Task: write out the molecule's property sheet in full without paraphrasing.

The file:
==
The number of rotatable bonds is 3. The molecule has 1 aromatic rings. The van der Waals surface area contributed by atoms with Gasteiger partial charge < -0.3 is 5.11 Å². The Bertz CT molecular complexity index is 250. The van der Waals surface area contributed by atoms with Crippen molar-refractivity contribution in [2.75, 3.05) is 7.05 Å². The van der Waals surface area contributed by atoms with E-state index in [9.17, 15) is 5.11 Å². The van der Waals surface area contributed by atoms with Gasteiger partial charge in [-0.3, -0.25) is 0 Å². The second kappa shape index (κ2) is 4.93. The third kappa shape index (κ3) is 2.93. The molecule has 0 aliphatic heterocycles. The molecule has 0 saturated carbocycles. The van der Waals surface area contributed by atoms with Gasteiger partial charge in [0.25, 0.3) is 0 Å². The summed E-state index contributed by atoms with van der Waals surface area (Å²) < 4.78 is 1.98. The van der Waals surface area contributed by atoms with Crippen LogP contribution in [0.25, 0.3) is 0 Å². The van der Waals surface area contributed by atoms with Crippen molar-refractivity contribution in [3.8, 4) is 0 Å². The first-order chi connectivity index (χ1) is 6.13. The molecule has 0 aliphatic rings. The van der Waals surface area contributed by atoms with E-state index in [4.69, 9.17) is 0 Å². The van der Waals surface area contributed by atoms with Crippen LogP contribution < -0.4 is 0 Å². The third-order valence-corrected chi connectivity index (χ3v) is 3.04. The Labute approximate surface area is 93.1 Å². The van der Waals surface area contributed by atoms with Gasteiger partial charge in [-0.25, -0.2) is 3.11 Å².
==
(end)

The number of rotatable bonds is 3. The molecule has 1 aromatic rings. The van der Waals surface area contributed by atoms with Gasteiger partial charge < -0.3 is 5.11 Å². The Bertz CT molecular complexity index is 250. The van der Waals surface area contributed by atoms with Crippen molar-refractivity contribution in [2.75, 3.05) is 7.05 Å². The van der Waals surface area contributed by atoms with E-state index in [9.17, 15) is 5.11 Å². The van der Waals surface area contributed by atoms with Gasteiger partial charge in [-0.3, -0.25) is 0 Å². The second kappa shape index (κ2) is 4.93. The third kappa shape index (κ3) is 2.93. The molecule has 0 aliphatic heterocycles. The molecule has 0 saturated carbocycles. The van der Waals surface area contributed by atoms with Gasteiger partial charge in [0.25, 0.3) is 0 Å². The summed E-state index contributed by atoms with van der Waals surface area (Å²) < 4.78 is 1.98. The van der Waals surface area contributed by atoms with Crippen LogP contribution in [0.25, 0.3) is 0 Å². The van der Waals surface area contributed by atoms with Crippen molar-refractivity contribution in [3.8, 4) is 0 Å². The first-order chi connectivity index (χ1) is 6.13. The molecule has 0 aliphatic rings. The van der Waals surface area contributed by atoms with E-state index in [4.69, 9.17) is 0 Å². The van der Waals surface area contributed by atoms with Crippen LogP contribution < -0.4 is 0 Å². The third-order valence-corrected chi connectivity index (χ3v) is 3.04. The Labute approximate surface area is 93.1 Å². The van der Waals surface area contributed by atoms with Gasteiger partial charge in [-0.25, -0.2) is 3.11 Å².